When you have your Standing Bear moment, what will you do?
That’s what former Oklahoma governor Frank Keating asked students in professor Richard Benedetto’s Dissident Media class when he visited to speak about Native American civil rights. Benedetto had invited Keating based on his experience with Native American tribes during his years in office. That experience had also interested a publishing company, which came to Keating saying that they wanted a book on a Native American.
Keating already had a person in mind. “He’s unknown, and nobody knows he was the father of the civil rights movement for Native Americans in the United States,” said Keating. The result is The Trial of Standing Bear.
After the Military forced the removal of Standing Bear’s Ponca tribe from its land, nearly a third of the tribe perished due to starvation, malaria and related causes, including Standing Bear's eldest son.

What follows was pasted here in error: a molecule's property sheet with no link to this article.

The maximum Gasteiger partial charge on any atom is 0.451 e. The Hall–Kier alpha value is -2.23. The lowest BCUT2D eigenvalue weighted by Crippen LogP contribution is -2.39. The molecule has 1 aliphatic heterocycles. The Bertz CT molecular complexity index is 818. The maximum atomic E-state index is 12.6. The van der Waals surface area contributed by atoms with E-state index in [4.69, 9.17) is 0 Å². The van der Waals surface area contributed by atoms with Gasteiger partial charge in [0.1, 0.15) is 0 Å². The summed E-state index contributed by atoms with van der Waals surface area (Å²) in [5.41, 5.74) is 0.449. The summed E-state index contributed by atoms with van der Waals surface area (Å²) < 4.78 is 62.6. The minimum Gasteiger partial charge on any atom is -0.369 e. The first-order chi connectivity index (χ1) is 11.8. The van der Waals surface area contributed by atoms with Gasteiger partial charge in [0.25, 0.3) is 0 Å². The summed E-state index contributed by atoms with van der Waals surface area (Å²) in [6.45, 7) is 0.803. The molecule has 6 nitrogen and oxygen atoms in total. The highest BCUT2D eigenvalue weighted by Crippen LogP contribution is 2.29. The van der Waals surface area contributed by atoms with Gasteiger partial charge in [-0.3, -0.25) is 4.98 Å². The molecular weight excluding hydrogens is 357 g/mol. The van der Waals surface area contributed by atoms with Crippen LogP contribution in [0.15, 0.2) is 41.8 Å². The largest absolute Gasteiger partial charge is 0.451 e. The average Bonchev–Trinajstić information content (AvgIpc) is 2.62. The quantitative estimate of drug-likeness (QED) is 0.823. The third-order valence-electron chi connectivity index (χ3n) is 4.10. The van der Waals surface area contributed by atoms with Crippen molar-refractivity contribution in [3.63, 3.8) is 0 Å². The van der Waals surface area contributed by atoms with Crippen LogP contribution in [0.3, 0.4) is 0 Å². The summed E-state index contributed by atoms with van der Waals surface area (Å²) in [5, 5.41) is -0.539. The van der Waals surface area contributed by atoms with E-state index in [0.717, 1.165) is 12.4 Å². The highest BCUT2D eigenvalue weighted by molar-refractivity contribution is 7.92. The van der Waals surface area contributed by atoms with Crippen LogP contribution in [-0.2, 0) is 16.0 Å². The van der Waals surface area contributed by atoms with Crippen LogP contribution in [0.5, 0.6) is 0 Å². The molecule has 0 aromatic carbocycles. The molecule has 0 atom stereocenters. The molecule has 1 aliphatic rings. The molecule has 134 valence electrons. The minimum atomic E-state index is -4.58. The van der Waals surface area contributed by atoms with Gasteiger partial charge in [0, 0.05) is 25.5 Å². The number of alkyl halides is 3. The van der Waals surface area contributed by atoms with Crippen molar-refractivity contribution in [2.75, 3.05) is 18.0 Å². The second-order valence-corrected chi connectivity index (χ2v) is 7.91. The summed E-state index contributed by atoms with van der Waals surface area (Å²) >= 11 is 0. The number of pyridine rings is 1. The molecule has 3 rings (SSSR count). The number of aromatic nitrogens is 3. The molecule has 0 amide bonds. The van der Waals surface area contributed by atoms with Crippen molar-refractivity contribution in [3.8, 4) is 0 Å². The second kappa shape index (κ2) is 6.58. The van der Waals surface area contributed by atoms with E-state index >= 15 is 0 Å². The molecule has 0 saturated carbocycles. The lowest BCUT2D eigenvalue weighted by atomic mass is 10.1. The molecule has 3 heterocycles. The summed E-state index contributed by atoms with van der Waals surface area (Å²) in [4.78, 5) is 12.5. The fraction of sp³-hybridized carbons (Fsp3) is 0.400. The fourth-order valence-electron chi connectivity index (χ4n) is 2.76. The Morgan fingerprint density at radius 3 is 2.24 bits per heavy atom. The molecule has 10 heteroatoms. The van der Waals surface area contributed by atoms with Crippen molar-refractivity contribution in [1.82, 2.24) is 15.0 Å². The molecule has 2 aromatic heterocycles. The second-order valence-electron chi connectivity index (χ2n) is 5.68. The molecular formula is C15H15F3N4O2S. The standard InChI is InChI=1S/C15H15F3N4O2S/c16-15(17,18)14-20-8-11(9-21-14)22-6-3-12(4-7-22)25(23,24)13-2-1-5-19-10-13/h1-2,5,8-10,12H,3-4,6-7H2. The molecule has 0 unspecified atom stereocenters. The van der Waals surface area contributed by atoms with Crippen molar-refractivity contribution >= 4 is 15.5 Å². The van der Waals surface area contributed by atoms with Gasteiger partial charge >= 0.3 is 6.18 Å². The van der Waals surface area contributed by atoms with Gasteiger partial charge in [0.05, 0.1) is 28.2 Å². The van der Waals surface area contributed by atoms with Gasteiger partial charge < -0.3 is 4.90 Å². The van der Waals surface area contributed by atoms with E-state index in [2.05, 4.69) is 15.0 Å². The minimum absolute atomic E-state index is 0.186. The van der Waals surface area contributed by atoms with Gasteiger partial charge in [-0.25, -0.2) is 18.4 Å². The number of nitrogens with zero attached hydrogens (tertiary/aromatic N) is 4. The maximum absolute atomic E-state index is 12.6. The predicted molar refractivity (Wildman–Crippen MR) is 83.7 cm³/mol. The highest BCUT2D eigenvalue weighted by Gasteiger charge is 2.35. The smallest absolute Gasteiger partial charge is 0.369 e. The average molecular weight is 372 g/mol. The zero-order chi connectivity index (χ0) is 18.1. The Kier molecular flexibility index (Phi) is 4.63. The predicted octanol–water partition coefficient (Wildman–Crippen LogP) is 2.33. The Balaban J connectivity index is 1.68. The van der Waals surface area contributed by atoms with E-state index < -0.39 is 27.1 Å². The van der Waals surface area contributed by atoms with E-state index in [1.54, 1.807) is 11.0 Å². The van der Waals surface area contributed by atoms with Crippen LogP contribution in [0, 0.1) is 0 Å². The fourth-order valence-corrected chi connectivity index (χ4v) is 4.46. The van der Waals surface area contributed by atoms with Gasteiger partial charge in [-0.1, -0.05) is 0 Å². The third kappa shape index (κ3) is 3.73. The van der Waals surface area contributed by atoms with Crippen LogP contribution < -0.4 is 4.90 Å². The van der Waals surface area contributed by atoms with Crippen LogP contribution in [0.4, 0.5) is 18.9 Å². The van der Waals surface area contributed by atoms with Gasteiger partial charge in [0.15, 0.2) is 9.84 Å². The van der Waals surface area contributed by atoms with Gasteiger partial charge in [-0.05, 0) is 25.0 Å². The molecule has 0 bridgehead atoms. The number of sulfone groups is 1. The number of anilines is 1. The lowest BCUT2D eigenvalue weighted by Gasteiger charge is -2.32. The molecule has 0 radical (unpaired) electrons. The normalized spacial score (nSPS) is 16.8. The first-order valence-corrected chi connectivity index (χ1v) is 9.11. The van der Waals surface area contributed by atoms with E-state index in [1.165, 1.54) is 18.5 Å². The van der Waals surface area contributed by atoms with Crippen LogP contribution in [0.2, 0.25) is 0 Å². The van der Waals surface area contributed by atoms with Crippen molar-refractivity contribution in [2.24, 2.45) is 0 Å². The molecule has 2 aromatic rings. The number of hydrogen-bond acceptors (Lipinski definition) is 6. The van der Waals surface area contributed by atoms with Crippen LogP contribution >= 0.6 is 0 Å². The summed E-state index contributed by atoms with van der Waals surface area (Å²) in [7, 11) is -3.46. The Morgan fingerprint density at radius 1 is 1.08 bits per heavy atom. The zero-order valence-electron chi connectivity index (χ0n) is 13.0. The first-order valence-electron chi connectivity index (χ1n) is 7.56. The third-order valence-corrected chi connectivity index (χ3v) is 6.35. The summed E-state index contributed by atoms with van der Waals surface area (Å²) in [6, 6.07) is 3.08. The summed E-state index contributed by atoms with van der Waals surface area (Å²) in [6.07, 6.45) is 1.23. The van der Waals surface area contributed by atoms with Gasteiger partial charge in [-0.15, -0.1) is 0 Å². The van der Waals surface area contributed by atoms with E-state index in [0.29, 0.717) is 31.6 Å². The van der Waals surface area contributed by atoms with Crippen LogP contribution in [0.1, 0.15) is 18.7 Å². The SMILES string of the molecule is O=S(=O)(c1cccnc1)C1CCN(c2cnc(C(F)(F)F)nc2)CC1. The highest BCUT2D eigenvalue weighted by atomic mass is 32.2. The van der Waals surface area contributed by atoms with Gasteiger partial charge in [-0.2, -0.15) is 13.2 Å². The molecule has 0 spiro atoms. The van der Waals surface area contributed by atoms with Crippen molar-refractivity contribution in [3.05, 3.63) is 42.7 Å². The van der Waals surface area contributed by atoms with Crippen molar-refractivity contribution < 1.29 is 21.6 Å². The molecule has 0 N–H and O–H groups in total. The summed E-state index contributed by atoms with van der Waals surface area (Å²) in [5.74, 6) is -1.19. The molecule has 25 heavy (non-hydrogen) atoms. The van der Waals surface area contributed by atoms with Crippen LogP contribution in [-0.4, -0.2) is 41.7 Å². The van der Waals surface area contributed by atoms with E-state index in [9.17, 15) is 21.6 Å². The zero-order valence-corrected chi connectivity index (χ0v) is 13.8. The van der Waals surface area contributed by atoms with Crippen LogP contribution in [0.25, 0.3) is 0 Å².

This brought about the first civil rights case in the history of the Native Americans, in 1879, when Standing Bear successfully argued in U.S. District Court that Native Americans are "persons within the meaning of the law”.
Keating challenged the class to ask themselves whether they would be willing to say, “[T]his is an issue that I need to address with courage of fearless devotion to the truth. Am I willing to have my Standing Bear moment?”
“To me that’s the most important thing about American history; for people to risk everything for moral courage and be willing to take it as far as they needed to stand up for what was right.”